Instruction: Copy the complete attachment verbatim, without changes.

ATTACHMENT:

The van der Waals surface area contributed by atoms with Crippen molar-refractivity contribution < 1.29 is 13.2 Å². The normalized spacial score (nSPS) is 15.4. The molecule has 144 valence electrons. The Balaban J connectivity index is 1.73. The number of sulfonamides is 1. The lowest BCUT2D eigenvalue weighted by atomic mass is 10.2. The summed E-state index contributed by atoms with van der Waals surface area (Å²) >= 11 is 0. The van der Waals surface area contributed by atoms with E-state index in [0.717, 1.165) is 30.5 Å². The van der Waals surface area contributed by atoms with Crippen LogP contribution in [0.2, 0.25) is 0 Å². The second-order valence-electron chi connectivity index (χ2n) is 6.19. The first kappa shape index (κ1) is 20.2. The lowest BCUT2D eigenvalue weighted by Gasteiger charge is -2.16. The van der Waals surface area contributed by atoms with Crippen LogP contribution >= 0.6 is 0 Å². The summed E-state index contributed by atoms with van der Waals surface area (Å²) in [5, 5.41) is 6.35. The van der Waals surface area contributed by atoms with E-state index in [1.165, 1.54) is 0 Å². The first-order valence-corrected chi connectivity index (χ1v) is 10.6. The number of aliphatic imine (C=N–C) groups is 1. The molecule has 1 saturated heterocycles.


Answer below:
The van der Waals surface area contributed by atoms with Crippen molar-refractivity contribution < 1.29 is 13.2 Å². The normalized spacial score (nSPS) is 15.4. The molecule has 144 valence electrons. The Balaban J connectivity index is 1.73. The number of sulfonamides is 1. The lowest BCUT2D eigenvalue weighted by atomic mass is 10.2. The summed E-state index contributed by atoms with van der Waals surface area (Å²) >= 11 is 0. The van der Waals surface area contributed by atoms with E-state index in [0.717, 1.165) is 30.5 Å². The van der Waals surface area contributed by atoms with Crippen LogP contribution in [0.2, 0.25) is 0 Å². The second-order valence-electron chi connectivity index (χ2n) is 6.19. The first kappa shape index (κ1) is 20.2. The lowest BCUT2D eigenvalue weighted by Gasteiger charge is -2.16. The van der Waals surface area contributed by atoms with Crippen LogP contribution >= 0.6 is 0 Å². The summed E-state index contributed by atoms with van der Waals surface area (Å²) in [5, 5.41) is 6.35. The van der Waals surface area contributed by atoms with E-state index in [1.165, 1.54) is 0 Å². The first-order valence-corrected chi connectivity index (χ1v) is 10.6. The number of aliphatic imine (C=N–C) groups is 1. The molecule has 1 saturated heterocycles.